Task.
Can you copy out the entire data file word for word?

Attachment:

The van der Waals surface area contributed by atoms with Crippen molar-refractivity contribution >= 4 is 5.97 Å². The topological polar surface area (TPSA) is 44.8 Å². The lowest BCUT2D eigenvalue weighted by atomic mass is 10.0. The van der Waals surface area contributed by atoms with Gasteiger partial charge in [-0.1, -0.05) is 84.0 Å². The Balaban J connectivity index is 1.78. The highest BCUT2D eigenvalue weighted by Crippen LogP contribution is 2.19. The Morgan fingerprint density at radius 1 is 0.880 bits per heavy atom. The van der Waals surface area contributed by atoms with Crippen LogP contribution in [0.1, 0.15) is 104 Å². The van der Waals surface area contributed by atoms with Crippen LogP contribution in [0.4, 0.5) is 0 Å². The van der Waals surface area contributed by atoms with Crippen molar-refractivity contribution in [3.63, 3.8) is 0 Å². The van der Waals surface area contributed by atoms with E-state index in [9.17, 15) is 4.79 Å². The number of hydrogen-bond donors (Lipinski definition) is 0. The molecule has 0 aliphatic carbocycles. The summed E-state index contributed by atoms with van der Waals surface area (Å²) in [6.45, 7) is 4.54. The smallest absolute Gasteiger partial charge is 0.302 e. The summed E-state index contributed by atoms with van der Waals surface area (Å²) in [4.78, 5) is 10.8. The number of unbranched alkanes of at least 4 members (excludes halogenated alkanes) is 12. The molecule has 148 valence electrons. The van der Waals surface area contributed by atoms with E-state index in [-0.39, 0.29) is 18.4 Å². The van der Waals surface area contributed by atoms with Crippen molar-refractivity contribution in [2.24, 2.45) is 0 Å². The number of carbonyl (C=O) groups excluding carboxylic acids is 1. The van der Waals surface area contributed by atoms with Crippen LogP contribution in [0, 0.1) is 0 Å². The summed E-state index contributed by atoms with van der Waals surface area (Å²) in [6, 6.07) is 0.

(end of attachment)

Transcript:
The van der Waals surface area contributed by atoms with Crippen molar-refractivity contribution >= 4 is 5.97 Å². The topological polar surface area (TPSA) is 44.8 Å². The lowest BCUT2D eigenvalue weighted by atomic mass is 10.0. The van der Waals surface area contributed by atoms with Gasteiger partial charge in [-0.1, -0.05) is 84.0 Å². The Balaban J connectivity index is 1.78. The highest BCUT2D eigenvalue weighted by Crippen LogP contribution is 2.19. The Morgan fingerprint density at radius 1 is 0.880 bits per heavy atom. The van der Waals surface area contributed by atoms with Crippen LogP contribution in [0.1, 0.15) is 104 Å². The van der Waals surface area contributed by atoms with Crippen LogP contribution in [0.4, 0.5) is 0 Å². The van der Waals surface area contributed by atoms with Crippen molar-refractivity contribution in [3.63, 3.8) is 0 Å². The van der Waals surface area contributed by atoms with E-state index in [9.17, 15) is 4.79 Å². The number of hydrogen-bond donors (Lipinski definition) is 0. The molecule has 0 aliphatic carbocycles. The summed E-state index contributed by atoms with van der Waals surface area (Å²) in [6.45, 7) is 4.54. The smallest absolute Gasteiger partial charge is 0.302 e. The summed E-state index contributed by atoms with van der Waals surface area (Å²) in [4.78, 5) is 10.8. The number of unbranched alkanes of at least 4 members (excludes halogenated alkanes) is 12. The molecule has 148 valence electrons. The van der Waals surface area contributed by atoms with E-state index in [-0.39, 0.29) is 18.4 Å². The van der Waals surface area contributed by atoms with Crippen molar-refractivity contribution in [2.24, 2.45) is 0 Å². The number of carbonyl (C=O) groups excluding carboxylic acids is 1. The van der Waals surface area contributed by atoms with Crippen LogP contribution in [0, 0.1) is 0 Å². The summed E-state index contributed by atoms with van der Waals surface area (Å²) in [6, 6.07) is 0.